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A recent thread which discussed the various formats available in the WP-34s for representing dates and times got me thinking.

I don't like to see a calculator having so many arbitrary date/time input/output format options catering to different cultural traditions, when there is one sensible standard human-readable but culture-free (apart from using the Gregorian calendar) format promoted by international standards for technical work.

That format is YYYY-MM-DD HH:MM:SS . See http://www.iso.org/iso/iso8601. For calculators the equivalent would be YYYYMMDD.HHMMSS, with the seconds truncated if they can't fit. Human-readable time quantities can be represented on a calculator in a compatible format: D.HHMMSSs . I realise that would be incompatible with the degree-min-sec format and its conversion functions, but we are dealing with different units.

We need to get used to one sensible standard format for technical work, and stop cluttering up our devices with so many options that just get in the way. I admire the spirit behind the 34s, and might be interested in getting one myself, but just wish it wasn't so cluttered. I'm eagerly watching the progress of the 43s; maybe the developers might consider these points.


P.S. 35s users (and others) might be interested in revisiting a set of date/time programs I posted a while back: http://www.hpmuseum.org/cgi-sys/cgiwrap/hpmuseum/archv021.cgi?read=252087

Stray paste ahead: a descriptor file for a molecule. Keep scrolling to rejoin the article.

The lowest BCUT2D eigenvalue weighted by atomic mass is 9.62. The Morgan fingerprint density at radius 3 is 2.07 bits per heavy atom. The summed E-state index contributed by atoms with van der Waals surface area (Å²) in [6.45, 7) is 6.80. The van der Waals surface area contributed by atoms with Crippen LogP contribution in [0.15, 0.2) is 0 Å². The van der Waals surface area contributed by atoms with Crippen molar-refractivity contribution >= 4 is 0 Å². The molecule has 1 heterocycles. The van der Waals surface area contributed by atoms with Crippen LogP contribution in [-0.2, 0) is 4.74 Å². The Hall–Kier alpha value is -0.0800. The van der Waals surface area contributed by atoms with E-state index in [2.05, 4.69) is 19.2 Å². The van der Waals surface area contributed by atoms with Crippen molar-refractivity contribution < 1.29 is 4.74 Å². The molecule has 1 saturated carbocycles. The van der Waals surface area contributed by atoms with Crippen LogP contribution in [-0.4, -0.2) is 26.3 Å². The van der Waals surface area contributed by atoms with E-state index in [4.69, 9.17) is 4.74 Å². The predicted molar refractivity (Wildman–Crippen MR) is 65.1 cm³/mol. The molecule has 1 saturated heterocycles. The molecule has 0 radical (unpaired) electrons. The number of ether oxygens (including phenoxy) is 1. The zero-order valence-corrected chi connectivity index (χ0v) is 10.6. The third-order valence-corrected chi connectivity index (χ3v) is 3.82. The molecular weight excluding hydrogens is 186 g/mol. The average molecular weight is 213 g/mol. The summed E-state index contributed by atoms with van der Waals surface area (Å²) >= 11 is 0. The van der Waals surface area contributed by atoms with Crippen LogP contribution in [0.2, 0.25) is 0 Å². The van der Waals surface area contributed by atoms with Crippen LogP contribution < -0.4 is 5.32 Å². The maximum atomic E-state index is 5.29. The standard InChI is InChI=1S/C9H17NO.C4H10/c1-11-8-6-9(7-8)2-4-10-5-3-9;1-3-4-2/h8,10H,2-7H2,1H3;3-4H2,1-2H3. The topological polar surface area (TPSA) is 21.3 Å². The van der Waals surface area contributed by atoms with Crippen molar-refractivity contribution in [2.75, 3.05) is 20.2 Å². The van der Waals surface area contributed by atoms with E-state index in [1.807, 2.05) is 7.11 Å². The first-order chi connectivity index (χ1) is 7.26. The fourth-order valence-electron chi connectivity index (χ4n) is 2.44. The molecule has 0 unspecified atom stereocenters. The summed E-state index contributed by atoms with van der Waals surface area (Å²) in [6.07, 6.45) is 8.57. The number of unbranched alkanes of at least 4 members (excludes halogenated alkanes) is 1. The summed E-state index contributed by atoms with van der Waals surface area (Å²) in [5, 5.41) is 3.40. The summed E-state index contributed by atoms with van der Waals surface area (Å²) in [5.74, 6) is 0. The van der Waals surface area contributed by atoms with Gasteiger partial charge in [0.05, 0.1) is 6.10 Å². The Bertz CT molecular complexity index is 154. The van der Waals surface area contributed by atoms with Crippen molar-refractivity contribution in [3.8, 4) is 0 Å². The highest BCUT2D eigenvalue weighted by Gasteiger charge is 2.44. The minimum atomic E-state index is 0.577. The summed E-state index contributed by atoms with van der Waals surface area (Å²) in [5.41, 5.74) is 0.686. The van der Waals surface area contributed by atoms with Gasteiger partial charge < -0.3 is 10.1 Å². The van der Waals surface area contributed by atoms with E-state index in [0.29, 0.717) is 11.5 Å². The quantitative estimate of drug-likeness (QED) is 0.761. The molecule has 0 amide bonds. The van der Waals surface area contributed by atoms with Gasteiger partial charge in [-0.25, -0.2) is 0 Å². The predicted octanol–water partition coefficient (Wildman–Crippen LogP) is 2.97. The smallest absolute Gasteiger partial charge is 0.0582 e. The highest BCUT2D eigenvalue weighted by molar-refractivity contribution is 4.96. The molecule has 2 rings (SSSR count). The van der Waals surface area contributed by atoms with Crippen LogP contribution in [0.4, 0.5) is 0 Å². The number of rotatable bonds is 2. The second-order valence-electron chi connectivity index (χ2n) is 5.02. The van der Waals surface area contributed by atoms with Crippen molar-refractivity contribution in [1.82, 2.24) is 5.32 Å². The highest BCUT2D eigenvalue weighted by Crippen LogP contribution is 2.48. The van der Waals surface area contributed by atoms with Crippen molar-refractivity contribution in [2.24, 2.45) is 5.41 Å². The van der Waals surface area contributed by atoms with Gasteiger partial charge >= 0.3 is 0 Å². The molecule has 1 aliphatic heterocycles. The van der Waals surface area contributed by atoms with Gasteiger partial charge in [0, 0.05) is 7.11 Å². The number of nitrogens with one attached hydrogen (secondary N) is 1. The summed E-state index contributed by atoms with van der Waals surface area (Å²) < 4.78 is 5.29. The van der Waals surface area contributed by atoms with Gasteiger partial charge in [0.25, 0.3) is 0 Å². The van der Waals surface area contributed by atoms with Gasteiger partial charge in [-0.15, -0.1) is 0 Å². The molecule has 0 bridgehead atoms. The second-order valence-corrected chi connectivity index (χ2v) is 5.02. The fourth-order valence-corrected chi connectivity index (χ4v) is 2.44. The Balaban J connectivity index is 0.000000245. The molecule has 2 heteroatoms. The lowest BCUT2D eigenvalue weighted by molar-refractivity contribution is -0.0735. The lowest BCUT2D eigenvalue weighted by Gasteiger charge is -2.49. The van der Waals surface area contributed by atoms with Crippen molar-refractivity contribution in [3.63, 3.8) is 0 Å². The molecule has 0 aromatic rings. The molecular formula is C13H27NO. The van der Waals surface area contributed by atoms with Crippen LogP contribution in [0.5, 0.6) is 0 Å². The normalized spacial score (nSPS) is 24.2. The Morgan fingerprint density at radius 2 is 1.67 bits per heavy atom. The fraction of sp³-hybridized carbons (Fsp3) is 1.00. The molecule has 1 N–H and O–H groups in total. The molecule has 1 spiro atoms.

You're completely right :-) but real life is different ;-)

Please see the respective remarks in the WP 34S Owner's Manual in the chapter about "localisation".




We need to get used to one sensible standard format for technical work...

... like the metric system (ISO 31). Would save a lot of conversion factors if everybody could adapt to that :-)

...catering to different cultural traditions...

... which I would not want to give up just to save a couple of bytes for a pocket calculator operating system!


You are talking about time stamps which always combine a date with a time. These should be considered time zone independent. So the internal form of a time stamp needs to be something like YYYYMMDDhhmmss.frac UTC or even a value seconds.frac based on a certain point in time. The former is used by SAP while the latter is more often seen in Unix like environments.

A time value is a different beast because it denotes either a recurring point in (local) time or a duration, not a fixed point in time.

A date value is not a single point in time either, but a time interval of 24 hours and should always be considered local.

The latter two are local and should be displayed as such.